I like to see myself as a dedicated person. You may not always see me on the honor roll (hell, I never was) but I was always dedicated to something. I throw my whole being into something and do it as hard as I can. In my early days and into high school, it was baseball. In some weird interim between high school and some college existence, it was video games and its industry. Since then, it's been concerned primarily with telling stories through any medium, be it novels (my first and foremost love), short stories, screenplays, or even video games; I just love telling a good story. Sounds great, eh? Well, it is... until I get caught up and realize the sun is coming out because I have forgotten to sleep. (See?) I tend to neglect important things like food or sleep when I get going on something I'm passionate about, and that led to some problems over the past couple months, and honestly, led to a little bit of a burn-out for me. But do not fear! For it -- like a particularly awful kidney stone -- has passed... although not in the same manner.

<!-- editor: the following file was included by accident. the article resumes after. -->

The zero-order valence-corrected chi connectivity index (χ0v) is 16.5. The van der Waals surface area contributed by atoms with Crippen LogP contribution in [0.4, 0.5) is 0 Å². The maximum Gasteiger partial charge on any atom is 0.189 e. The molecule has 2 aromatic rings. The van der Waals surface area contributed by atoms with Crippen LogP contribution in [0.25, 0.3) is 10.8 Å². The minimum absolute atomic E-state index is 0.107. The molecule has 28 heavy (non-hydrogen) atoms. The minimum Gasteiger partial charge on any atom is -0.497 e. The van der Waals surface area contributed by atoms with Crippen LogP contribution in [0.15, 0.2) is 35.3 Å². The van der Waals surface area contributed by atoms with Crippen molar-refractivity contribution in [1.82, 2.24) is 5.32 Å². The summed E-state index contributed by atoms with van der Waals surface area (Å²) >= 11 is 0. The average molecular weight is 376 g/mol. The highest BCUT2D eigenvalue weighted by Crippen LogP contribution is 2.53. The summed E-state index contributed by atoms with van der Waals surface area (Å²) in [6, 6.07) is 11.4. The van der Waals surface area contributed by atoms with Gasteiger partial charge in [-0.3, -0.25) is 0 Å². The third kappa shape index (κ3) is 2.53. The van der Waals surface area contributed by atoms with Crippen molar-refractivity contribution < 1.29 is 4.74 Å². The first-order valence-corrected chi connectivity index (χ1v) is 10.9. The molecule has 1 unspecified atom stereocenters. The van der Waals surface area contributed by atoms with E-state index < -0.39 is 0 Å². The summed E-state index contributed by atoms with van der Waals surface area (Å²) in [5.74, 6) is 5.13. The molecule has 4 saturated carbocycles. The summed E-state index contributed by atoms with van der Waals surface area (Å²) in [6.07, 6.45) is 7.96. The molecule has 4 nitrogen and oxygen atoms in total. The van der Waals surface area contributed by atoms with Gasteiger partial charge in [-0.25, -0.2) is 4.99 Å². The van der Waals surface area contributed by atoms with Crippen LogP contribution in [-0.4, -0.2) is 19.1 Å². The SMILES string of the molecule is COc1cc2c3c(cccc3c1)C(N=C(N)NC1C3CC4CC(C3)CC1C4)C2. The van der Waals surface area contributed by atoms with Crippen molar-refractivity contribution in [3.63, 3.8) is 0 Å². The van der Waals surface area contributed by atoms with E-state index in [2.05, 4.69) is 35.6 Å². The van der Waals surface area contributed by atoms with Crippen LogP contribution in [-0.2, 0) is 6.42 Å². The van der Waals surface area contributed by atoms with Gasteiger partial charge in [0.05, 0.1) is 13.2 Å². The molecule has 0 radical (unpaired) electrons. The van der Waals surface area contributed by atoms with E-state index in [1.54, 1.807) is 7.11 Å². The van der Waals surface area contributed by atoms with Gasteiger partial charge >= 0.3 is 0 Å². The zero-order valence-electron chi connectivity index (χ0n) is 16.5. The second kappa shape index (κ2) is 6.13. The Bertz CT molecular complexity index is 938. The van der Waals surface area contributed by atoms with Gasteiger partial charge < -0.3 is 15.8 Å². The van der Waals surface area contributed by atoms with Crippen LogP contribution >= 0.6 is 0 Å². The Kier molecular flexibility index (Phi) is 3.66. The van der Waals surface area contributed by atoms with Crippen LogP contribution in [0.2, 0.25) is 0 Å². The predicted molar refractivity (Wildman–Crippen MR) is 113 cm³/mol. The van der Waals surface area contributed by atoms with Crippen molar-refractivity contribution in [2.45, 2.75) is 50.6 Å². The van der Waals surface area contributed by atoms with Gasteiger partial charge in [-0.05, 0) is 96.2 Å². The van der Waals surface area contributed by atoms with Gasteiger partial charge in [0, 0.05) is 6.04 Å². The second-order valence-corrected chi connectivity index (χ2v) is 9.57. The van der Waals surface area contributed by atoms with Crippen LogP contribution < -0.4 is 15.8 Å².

It isn't a problem that I think is very common -- I think most people are not going to forego sleep to find out what is happening in their story, particularly because it is theirs, so how could they not, am I right? Well, I realized that my lack of sleep led to some truly spectacular output (end of the first draft is just over the horizon, people! get champaigne and streamers ready!) but it also wore on me. I learned that the simple things -- keeping your workspace clean, eating healthy, and sleeping are all terrific ways to keep yourself from burning out, and if you have already burned out, or just suffering from writer's block, it is a great way to resituate yourself in your environment, and get back to your story.